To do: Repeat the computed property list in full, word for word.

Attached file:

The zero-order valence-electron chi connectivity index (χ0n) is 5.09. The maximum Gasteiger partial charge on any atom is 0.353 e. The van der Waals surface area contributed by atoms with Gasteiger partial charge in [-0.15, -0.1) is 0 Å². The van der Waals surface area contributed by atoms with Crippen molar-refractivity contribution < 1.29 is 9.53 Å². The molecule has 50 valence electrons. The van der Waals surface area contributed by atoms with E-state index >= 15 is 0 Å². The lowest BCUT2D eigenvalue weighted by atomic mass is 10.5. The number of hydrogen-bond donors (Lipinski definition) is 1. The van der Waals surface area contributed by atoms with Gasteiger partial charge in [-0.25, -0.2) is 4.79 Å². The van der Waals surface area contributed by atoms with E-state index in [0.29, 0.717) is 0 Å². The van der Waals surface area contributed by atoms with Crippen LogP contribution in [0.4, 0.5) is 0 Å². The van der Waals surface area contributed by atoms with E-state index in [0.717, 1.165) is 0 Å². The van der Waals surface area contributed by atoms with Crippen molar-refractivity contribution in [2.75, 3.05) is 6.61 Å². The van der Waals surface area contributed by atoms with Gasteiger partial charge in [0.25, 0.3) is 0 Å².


The zero-order valence-electron chi connectivity index (χ0n) is 5.09. The maximum Gasteiger partial charge on any atom is 0.353 e. The van der Waals surface area contributed by atoms with Gasteiger partial charge in [-0.15, -0.1) is 0 Å². The van der Waals surface area contributed by atoms with Crippen molar-refractivity contribution < 1.29 is 9.53 Å². The molecule has 50 valence electrons. The van der Waals surface area contributed by atoms with E-state index >= 15 is 0 Å². The lowest BCUT2D eigenvalue weighted by atomic mass is 10.5. The number of hydrogen-bond donors (Lipinski definition) is 1. The van der Waals surface area contributed by atoms with Gasteiger partial charge in [-0.25, -0.2) is 4.79 Å². The van der Waals surface area contributed by atoms with E-state index in [0.29, 0.717) is 0 Å². The van der Waals surface area contributed by atoms with Crippen LogP contribution in [0.4, 0.5) is 0 Å². The van der Waals surface area contributed by atoms with E-state index in [0.717, 1.165) is 0 Å². The van der Waals surface area contributed by atoms with Crippen molar-refractivity contribution in [2.75, 3.05) is 6.61 Å². The van der Waals surface area contributed by atoms with Gasteiger partial charge in [0.25, 0.3) is 0 Å².